Experience soon showed me that this was no idle vaunt. Though—to her great disappointment—I declined to buy any velvet, yet I gladly availed myself of her services for other purchases, and never in my life, either before or since, have I met with any one who was her match in bargaining. She never bought anything at a shop or stall without having taken a final farewell and departed from it at least twice, and then suffered herself to be brought back by the persuasions of the owner; I think she regarded this going away and returning as quite a necessary part of the negotiation, without which it could not possibly come to a proper conclusion. At all events her efforts were invariably successful, and she forced shopkeepers, market-people, and sellers of every sort with whom she had dealings, to accept reductions of price which seemed to me almost incredible. Meanwhile I, in whose behalf she was exerting herself, used merely to assist as a passive spectator, feeling that my knowledge of mankind was being enlarged, and that I was gaining a valuable insight into the amount of dishonesty and cunning that was latent in human beings in general, and Italians in particular. This was especially my feeling when, as more than once happened, I perceived that my friend herself was not altogether exempt from the failings of her country-people; and that, relying on my knowledge of Italian being less than it really was, she was making a little profit at my expense out of the transaction she was conducting for me. This was a fresh revelation of the depravity of human nature, and impressed upon my youthful mind the folly of trusting absolutely to any professions of friendship, however genuine they might appear. But, after all, it was not to be expected that she would take a great deal of trouble for a stranger gratuitously and out of pure love; besides that, she allowed no one except herself to cheat me, so that in the end my pocket was saved, notwithstanding the commissions that she managed adroitly to retain for her own benefit; and as, furthermore, I derived much instruction from her in the art of bargaining, I saw that on the whole I was a gainer by her help, and had nothing to complain of. So I let her act for me as before, chuckling inwardly at her vehement denunciations of the roguery that surrounded us, and not telling her of what I had discovered regarding her own.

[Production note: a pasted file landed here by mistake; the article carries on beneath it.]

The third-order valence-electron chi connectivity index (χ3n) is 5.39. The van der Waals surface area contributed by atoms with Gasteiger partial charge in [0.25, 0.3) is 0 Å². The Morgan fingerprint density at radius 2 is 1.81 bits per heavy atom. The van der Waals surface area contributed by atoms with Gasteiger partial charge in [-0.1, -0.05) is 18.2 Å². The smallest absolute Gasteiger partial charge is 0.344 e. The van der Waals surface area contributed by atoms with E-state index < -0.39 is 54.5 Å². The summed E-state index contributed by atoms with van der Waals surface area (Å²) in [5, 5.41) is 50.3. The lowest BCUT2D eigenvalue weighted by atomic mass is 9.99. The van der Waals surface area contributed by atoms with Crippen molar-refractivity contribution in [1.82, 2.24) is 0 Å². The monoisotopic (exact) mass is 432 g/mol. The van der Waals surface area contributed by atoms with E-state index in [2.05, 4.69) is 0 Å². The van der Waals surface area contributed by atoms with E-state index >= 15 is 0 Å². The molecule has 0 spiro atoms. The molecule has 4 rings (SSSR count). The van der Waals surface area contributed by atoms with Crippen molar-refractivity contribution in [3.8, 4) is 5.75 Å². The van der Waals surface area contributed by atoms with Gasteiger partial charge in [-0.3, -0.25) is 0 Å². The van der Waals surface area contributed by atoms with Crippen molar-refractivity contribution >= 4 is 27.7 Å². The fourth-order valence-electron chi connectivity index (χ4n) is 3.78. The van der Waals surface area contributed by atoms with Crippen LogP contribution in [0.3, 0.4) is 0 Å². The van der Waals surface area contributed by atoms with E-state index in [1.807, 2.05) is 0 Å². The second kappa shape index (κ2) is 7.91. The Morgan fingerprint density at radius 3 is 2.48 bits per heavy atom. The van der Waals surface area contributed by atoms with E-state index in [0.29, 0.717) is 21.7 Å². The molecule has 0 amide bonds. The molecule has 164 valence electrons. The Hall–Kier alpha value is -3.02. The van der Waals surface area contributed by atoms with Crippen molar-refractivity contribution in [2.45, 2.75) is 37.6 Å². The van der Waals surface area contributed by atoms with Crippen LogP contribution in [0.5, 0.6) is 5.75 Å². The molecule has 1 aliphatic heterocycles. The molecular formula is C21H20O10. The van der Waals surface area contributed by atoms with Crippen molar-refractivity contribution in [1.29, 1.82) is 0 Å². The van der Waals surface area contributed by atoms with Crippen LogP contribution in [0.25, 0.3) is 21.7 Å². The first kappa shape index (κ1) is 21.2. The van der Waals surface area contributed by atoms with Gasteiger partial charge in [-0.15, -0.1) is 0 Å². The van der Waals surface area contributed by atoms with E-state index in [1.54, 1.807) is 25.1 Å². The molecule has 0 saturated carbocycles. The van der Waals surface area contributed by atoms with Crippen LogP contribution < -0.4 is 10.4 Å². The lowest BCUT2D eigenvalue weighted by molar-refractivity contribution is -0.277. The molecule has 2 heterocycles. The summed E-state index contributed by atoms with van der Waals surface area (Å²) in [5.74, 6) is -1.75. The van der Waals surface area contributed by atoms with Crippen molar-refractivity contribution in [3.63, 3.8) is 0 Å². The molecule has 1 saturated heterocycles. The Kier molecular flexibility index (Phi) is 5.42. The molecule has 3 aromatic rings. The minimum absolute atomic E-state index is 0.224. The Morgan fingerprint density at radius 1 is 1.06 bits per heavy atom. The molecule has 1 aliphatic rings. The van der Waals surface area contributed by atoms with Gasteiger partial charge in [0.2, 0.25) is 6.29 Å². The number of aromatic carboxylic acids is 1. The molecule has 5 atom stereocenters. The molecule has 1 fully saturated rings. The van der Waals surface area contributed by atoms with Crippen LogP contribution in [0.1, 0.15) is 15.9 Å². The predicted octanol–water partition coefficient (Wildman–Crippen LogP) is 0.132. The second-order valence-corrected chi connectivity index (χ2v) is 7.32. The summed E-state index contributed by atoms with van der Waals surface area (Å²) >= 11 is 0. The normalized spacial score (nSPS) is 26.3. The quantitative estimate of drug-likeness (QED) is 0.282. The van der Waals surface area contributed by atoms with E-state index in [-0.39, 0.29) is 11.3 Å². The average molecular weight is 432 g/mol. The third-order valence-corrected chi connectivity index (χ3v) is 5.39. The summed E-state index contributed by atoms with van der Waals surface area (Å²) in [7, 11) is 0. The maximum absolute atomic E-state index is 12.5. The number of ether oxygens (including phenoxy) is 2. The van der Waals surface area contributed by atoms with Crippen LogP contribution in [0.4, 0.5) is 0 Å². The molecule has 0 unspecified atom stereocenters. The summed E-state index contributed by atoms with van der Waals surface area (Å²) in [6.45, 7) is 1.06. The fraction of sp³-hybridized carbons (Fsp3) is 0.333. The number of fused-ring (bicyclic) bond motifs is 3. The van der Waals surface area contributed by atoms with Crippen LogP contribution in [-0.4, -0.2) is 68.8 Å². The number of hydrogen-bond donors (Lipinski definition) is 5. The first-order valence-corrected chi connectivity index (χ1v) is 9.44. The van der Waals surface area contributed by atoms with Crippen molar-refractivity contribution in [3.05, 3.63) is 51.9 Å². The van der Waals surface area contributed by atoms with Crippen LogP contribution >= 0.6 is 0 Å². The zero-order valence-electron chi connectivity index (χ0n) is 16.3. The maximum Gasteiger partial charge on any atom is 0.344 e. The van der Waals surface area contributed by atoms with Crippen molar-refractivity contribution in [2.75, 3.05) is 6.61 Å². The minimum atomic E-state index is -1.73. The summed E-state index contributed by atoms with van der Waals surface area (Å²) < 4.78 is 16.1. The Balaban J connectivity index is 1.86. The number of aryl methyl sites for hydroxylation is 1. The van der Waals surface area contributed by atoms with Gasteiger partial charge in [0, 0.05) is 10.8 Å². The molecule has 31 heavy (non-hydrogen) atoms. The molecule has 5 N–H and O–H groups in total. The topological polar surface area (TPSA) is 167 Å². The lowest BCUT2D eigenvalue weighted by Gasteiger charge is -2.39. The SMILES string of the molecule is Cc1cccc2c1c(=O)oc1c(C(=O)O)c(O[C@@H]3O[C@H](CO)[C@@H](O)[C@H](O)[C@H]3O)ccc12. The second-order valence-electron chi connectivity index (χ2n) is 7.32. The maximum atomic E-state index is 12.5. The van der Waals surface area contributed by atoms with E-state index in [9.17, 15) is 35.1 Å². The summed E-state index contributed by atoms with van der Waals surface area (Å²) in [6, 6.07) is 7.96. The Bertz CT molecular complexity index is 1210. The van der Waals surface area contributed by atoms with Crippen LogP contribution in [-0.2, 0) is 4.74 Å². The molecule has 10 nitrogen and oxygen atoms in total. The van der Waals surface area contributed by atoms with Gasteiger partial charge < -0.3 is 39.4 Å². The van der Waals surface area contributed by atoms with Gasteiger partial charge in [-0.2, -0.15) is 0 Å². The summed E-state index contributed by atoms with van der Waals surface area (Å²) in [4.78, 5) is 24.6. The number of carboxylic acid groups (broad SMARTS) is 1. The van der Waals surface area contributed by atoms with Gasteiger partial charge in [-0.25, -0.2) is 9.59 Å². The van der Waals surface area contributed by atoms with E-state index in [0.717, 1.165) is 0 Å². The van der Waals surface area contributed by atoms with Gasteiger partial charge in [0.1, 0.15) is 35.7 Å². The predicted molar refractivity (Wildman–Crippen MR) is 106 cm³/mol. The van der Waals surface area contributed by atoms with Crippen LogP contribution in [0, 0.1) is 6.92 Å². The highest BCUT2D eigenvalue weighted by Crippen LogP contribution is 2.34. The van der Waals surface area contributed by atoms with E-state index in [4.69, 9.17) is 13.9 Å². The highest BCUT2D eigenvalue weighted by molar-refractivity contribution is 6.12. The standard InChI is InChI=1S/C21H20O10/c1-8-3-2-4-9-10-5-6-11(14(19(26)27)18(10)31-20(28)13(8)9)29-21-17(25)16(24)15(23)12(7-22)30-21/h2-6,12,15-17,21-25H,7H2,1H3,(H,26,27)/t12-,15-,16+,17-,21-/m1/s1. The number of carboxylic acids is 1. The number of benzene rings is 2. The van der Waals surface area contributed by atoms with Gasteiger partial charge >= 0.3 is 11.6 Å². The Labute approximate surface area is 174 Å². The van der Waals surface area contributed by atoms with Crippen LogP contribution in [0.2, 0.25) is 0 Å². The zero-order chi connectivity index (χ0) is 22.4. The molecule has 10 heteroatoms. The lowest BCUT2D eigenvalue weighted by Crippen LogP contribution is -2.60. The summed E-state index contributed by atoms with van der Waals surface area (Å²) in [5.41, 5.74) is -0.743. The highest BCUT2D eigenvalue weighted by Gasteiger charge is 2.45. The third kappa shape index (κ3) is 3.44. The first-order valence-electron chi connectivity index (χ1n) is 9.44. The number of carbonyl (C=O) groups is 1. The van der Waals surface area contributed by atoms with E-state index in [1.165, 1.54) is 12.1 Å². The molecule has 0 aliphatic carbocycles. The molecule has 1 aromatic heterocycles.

I remember but little of most of the innumerable people with whom my father was continually making acquaintance; they seemed to me to come and go in endless succession, having to do with us only for a few days or hours, and then vanishing into space, with about as much likelihood of our ever seeing them again as though we had all been so many dead leaves whirled away by gales from opposite directions. But there was one of these stray acquaintances who made more impression on me than the rest, and whom I mention here because of the relations which she and I were destined to have together in the future—little as we then suspected it.

Kitty Mervyn, the individual in question, was a girl of about a year older than myself, clever, vivacious, and agreeable, and promising to be very good-looking by the time she should be seventeen. She and I were cousins in some far-off degree, because her father, Lord Mervyn, was a cousin many times removed of my grandfather, Lord Gilbert. The cousinship, however, was so remote that we did not know of each other's existence; and my father and the Mervyns had never happened to meet until they arrived one evening at the hotel at which we were staying at Lugano. Then the distant connection served as an introduction between us; and as the next day was a dreary wet Sunday, the feeling of ennui and desire to kill time that was common to us all, led to our seeing more of one another than we should probably have done otherwise. Kitty and I paired off together naturally, as being nearly of the same age. As far as I can recollect, we spent most of the day in watching and laughing at the performances of some embryo bicyclists, who were too enthusiastic to be deterred by either rain or frequent tumbles, and who went on grinding perseveringly on their bicycles up and down a bit of road in sight of our windows which was their practice-ground. We did not find it very lively, certainly; but then there was nothing else to do, unless we had struck up a romantic friendship and exchanged sentimental confidences—as some girls thus situated would have done—and neither she nor I were at all disposed for that sort of thing. Our intercourse lasted only for that one day, as next morning the Mervyns departed south, whilst we went to Como. But in the short time I had been with Kitty she had somehow made a stronger impression than usual on my unimpressionable mind, and the recollection of her lingered in my memory longer than that of any one else whom we met. Her good looks attracted me; her cleverness and liveliness made her very good company. Notwithstanding an incipient haughtiness about her, which might develop as she grew older, perhaps, she seemed at present to have a decided capacity for being what I called jolly; and, altogether, she had given me the idea of being remarkably likeable. I was sorry that the chances of travel made us separate so soon, and wondered if she was at all inclined to return the liking which I had taken to her. But she passed out of my head after a while; and it was only now and then that I recollected her existence, and thought how pleasant it would be if we happened to meet again some day.